4 questions with nurse, student government president Sophie


Sophie Vilamara is a senior nursing student, a resident assistant and president of Case Western Reserve University’s Undergraduate Student Government. We talked with her recently about nursing at CWRU and her future plans.

Watch her video

Q: What do you love about nursing at CWRU?
A: I love the Health Education Campus and how the building allows our program to incorporate elements of interdisciplinary collaboration. I also appreciate how our nursing program actively focuses on community health and encourages us to utilize our knowledge to serve the Greater Cleveland community. In addition, I appreciate how easy it is to connect with professors outside of class hours because of our small class sizes! 

Q: How are clinicals preparing you for your career?
A: From 4-hour shifts starting the third week of school to working an entire nursing schedule (12 hours a day) as a senior, CWRU most definitely equips nursing students with the tools to thrive as soon as they graduate. Being able to graduate with the perspective of a variety of different floors allows new grad nurses to make an informed decision as to what type of career path to pursue.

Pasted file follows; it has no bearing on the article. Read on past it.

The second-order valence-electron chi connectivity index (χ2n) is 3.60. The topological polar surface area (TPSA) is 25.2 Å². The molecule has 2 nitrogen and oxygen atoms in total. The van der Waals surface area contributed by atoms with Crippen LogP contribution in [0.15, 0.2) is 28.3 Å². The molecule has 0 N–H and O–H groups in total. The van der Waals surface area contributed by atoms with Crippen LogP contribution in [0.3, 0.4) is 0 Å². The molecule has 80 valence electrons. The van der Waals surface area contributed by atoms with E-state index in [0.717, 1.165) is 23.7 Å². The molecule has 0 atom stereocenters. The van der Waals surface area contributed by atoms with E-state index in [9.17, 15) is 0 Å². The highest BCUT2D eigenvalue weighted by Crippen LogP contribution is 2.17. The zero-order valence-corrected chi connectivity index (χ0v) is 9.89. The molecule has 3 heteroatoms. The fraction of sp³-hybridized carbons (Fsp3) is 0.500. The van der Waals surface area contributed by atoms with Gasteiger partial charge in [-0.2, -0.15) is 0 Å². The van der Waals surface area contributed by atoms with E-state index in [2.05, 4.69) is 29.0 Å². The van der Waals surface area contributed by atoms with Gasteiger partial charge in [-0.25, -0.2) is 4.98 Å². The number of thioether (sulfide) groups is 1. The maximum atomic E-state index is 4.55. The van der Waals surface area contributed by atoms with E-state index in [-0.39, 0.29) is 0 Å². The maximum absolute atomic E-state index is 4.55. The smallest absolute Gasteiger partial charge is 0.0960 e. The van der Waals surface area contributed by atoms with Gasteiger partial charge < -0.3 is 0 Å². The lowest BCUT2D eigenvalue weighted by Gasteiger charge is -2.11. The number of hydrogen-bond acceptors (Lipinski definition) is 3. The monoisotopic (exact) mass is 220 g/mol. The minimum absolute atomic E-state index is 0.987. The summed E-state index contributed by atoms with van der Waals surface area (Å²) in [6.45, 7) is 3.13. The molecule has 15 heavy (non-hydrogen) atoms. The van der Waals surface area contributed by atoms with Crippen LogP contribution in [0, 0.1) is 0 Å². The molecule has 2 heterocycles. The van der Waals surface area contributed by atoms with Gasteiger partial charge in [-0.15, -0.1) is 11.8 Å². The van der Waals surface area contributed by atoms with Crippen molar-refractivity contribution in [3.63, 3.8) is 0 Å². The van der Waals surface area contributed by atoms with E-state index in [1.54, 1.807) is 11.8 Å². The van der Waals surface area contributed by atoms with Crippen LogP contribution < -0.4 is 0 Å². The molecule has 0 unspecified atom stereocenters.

Q: Who has influenced you at CWRU?
A: When I came for an admitted students day, I began talking with a faculty member at the Frances Payne Bolton School of Nursing about opportunities for work-study. She actually offered me a job at the nursing lab on the spot and told me to follow up with her over the summer! As a low-income student, coming in with a job secured was like a dream come true. I met one of my most significant mentors, Mary Kim, through this role. She was a lab teaching assistant at the time. Her frequent acts of kindness, such as offering me home-cooked meals and offering me advice about navigating the nursing field, made me feel so taken care of. 

Q: What are your career goals?
A: Ultimately, I’m interested in getting involved with health care policy. Policymakers rarely have a substantial background in health care, and I believe that it is essential to have a knowledge base in medicine to effectively advocate for legislation that has the potential to modify one’s health care rights.